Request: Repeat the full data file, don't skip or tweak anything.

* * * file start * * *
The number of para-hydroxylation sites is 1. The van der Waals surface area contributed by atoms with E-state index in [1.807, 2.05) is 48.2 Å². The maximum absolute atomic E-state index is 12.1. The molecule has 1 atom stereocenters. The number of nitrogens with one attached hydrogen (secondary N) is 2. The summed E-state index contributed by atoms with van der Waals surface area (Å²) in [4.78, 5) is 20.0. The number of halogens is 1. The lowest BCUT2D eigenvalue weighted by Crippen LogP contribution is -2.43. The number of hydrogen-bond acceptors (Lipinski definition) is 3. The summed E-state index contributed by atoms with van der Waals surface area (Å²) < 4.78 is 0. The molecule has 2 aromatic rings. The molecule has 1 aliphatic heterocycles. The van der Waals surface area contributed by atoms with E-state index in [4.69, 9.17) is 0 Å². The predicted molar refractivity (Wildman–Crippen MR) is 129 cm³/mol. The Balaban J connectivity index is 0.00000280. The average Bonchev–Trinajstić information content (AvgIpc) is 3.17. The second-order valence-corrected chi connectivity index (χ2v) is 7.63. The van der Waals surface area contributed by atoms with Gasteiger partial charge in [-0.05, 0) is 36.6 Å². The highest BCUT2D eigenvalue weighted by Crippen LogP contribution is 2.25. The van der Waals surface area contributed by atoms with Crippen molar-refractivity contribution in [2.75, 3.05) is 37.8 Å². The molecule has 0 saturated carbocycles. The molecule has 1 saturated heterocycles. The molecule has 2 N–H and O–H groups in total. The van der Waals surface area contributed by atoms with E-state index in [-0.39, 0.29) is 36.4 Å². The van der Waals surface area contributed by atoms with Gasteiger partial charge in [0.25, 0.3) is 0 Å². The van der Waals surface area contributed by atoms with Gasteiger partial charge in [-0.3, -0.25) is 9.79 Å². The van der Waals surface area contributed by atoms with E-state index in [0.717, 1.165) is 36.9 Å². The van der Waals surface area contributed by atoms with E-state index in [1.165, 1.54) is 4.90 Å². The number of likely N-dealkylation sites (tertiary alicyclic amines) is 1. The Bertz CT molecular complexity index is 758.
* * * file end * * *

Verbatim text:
The number of para-hydroxylation sites is 1. The van der Waals surface area contributed by atoms with E-state index in [1.807, 2.05) is 48.2 Å². The maximum absolute atomic E-state index is 12.1. The molecule has 1 atom stereocenters. The number of nitrogens with one attached hydrogen (secondary N) is 2. The summed E-state index contributed by atoms with van der Waals surface area (Å²) in [4.78, 5) is 20.0. The number of halogens is 1. The lowest BCUT2D eigenvalue weighted by Crippen LogP contribution is -2.43. The number of hydrogen-bond acceptors (Lipinski definition) is 3. The summed E-state index contributed by atoms with van der Waals surface area (Å²) < 4.78 is 0. The molecule has 2 aromatic rings. The molecule has 1 aliphatic heterocycles. The van der Waals surface area contributed by atoms with E-state index in [4.69, 9.17) is 0 Å². The predicted molar refractivity (Wildman–Crippen MR) is 129 cm³/mol. The Balaban J connectivity index is 0.00000280. The average Bonchev–Trinajstić information content (AvgIpc) is 3.17. The second-order valence-corrected chi connectivity index (χ2v) is 7.63. The van der Waals surface area contributed by atoms with Gasteiger partial charge in [-0.05, 0) is 36.6 Å². The highest BCUT2D eigenvalue weighted by Crippen LogP contribution is 2.25. The van der Waals surface area contributed by atoms with Crippen molar-refractivity contribution in [2.75, 3.05) is 37.8 Å². The molecule has 0 saturated carbocycles. The molecule has 1 saturated heterocycles. The molecule has 2 N–H and O–H groups in total. The van der Waals surface area contributed by atoms with E-state index in [-0.39, 0.29) is 36.4 Å². The van der Waals surface area contributed by atoms with Gasteiger partial charge in [0.25, 0.3) is 0 Å². The van der Waals surface area contributed by atoms with Gasteiger partial charge in [-0.3, -0.25) is 9.79 Å². The van der Waals surface area contributed by atoms with E-state index in [0.717, 1.165) is 36.9 Å². The van der Waals surface area contributed by atoms with E-state index in [1.165, 1.54) is 4.90 Å². The number of likely N-dealkylation sites (tertiary alicyclic amines) is 1. The Bertz CT molecular complexity index is 758.